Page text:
Lifestyle recalibration

Published February 17, 2023
The writer is a senior research fellow at the Institute of Development and Economic Alternatives, and an associate professor of economics at Lums.
The writer is a senior research fellow at the Institute of Development and Economic Alternatives, and an associate professor of economics at Lums.

JAVED, who works as a driver, told me that till 2017-2018, he was able to manage his household expenses on his salary alone. Since then, it has been impossible. He had to ask his son, who was in high school, to leave his studies and take up a job. Javed said that even now, with two incomes, household expenses are getting harder to manage. His only option, other than asking his employer for a raise and telling his son to do the same thing, was to take his elder daughter out of high school and see if she, too, could get a job.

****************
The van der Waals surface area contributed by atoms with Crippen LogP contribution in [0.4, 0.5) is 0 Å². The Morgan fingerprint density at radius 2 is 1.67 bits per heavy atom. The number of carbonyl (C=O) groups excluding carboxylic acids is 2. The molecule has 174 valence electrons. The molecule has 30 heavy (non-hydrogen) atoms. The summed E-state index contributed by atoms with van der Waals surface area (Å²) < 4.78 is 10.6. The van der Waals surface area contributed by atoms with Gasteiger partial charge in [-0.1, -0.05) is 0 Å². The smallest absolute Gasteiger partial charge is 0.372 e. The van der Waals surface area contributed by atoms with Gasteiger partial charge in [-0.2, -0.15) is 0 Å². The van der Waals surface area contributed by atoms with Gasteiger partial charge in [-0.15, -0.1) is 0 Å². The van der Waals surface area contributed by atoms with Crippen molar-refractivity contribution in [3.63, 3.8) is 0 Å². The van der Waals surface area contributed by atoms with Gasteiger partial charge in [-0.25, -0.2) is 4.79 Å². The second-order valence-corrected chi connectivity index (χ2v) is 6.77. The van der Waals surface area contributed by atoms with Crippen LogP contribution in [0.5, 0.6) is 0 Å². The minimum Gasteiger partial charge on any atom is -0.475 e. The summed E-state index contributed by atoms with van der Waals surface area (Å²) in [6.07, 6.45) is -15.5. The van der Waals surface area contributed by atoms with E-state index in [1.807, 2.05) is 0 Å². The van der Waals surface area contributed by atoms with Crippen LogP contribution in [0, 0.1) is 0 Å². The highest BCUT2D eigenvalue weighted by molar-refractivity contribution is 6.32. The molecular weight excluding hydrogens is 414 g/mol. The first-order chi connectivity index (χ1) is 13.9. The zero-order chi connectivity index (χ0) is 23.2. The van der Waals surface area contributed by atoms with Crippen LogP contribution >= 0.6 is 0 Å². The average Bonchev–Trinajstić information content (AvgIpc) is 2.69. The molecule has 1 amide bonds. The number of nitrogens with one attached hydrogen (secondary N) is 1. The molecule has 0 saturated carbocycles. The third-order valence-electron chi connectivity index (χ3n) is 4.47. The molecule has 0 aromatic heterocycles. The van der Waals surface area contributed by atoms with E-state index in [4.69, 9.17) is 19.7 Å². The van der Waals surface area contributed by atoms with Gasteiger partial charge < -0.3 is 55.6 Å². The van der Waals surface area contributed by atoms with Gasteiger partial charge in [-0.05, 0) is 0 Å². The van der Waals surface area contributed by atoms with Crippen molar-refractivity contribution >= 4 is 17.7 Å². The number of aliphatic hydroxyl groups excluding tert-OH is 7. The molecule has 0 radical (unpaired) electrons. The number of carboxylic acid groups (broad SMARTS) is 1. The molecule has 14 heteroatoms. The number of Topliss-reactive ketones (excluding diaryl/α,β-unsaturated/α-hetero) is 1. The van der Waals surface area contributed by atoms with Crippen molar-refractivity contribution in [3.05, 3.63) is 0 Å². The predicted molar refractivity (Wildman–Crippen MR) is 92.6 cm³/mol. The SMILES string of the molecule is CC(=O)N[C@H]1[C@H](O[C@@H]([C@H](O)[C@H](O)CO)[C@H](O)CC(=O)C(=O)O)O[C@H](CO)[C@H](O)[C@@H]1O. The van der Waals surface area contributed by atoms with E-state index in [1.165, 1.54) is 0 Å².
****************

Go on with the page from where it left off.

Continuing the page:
We have faced high inflation over the last few years. It has been particularly bad over the last year or so. For most people, salaried or self-employed, incomes have not kept pace with inflation and liquid savings have lost value. It is no wonder that standards of living have gone down.

But people have to realise that we are not done with the high inflation period. The worst is yet to come and might continue for a few years, if not longer. For people who cannot move out of the country, who don’t have diverse income streams or foreign currency-denominated income stre­a­­ms, and who don’t possess savings in instruments that stay ahead of inflation (in gold or dollars), the tough times will get even tougher. Standards of living will have to come down substantially. And this will remain the case for the majority of people in the country for many years to come.

For most people up to upper-middle-income levels, there will need to be substantial recalibration in expenses. Essentials will have to be prioritised and a lot of, or all non-essentials will have to be cut. Some people might be able to take on additional work in the form of evening jobs or working overtime, but this is unlikely to be the case for most people.